Without a doubt, parenting is proving to be the hardest job that I have signed up to do to date. This, mind you, coming from someone, who spent 4 years studying child and developmental psychology and has taught educational psychology at the undergraduate and graduate level for years. But as you probably can attest to yourself, knowing something and doing it are two different things altogether. Moreover, there is a current backdrop in social circles that has taken to labeling different kinds of parenting styles with acclaim for some and disdain for others as deemed appropriate. For example, you would have to be from another planet to have not heard the terms: “helicopter parenting” or “Tiger mom parenting”. Without casting aspersions at anyone, because my motto is “to each his own”, I refuse to be labeled by any other terminology than the one I choose. So although I have read, or rather skimmed an article here or there about the definitions relevant to these types of parenting, I remain blissfully ignorant about the descriptions aligned to any one approach. What I do know is that at the intersection of my professional calling, my faith, and my socialization, I am on a mission to be an Intentional Parent. (Yes! I know, as if we needed a new parenting term). What do I mean by this? Well, I am glad you asked. However, before this posts develops into a rant (trust me that can happen quite easily), let me set a few organizational mile makers to keep me on track– the context and intentional parenting.
When I think about the sociocultural context in which young children are being raised, the words of Michael Jackson’s song come to mind: “All I wanna say is that they don’t really care about us!” I have come to accept this as a truism about the cultural and commercial ethos in which we live—this includes music, entertainment, television, books, movies, food and even supposedly educational services and products.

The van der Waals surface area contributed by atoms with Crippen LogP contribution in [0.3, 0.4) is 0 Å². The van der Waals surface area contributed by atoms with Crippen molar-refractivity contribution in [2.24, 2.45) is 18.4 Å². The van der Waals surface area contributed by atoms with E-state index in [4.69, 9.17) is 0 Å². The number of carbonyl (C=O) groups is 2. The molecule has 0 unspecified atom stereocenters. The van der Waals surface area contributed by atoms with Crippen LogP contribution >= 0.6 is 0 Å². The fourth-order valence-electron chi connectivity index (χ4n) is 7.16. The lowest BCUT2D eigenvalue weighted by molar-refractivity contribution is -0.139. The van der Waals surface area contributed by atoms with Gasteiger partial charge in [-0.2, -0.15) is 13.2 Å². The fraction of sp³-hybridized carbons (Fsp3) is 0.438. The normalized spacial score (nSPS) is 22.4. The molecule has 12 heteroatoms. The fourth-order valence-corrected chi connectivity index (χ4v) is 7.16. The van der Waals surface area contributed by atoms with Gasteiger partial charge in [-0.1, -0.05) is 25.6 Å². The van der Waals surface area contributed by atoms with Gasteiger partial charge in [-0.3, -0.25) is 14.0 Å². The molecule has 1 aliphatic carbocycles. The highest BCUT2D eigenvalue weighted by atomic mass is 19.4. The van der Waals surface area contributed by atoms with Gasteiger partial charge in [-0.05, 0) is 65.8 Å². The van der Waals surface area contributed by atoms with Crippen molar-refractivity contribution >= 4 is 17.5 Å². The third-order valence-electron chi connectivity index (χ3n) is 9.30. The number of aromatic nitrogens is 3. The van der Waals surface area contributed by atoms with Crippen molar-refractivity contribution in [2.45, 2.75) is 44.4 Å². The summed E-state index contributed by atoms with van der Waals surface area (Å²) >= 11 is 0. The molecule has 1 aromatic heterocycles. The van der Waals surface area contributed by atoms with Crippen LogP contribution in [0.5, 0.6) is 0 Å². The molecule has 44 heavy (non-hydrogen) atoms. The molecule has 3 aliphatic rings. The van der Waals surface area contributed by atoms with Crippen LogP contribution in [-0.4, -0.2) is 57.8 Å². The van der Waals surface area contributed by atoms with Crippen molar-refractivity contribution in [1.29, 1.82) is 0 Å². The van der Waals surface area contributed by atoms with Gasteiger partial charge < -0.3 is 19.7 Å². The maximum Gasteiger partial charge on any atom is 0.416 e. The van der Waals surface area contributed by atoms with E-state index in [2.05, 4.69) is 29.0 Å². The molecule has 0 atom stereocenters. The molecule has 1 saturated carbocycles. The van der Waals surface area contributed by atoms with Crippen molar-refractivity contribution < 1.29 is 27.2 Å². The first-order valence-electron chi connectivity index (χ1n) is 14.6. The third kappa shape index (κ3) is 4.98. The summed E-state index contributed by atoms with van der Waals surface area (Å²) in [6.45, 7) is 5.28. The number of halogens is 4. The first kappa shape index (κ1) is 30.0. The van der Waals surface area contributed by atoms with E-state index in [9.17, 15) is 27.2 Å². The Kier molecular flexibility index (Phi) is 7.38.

A few years aback, I walked into my 4 year old daughter’s preschool classroom and was shocked to find them doing warm up exercises to Beyonce’s “All the Single Ladies”. And no, I don’t think it is cute! Of all the songs to choose for preschoolers, what is the mindset that would allow an educator to choose this one? I am clueless! On another occasion, just around this time of year, my daughter was crying because she did not want to walk through the hallways and be greeted by ghosts and vampires with blood dripping from their teeth etc. This was more than I could bear. I approached the director to explain that although I did not celebrate Halloween, I respected others’ choice to do so. However, when I told her that I was not in favor of the developmentally inappropriate choices for decorations, she was oblivious that anything was amiss. Could they not use spider webs, or pumpkins, or corn stalks or scarecrows? Am I alone here? Well, needless to say, that facility soon saw our backs.
Television viewing has its own perils. During the last Olympics, our family sat down to watch the games. My husband and I thought what a great opportunity to educate our 5 and 3 and 1/2 year old about good sportsmanship. Unfortunately, the lesson was not to be had because the kids were almost scared out of their teddy bear pajamas! During the commercial breaks, graphic and violent content assaulted our senses about up and coming movies targeted at mature audiences. Moreover, my husband and I could have been sitting on a bed of hot coals instead of a sofa—given the level of discomfort we felt about what commercial would come up next, what sexual innuendos would be projected at them in the name of savvy marketing.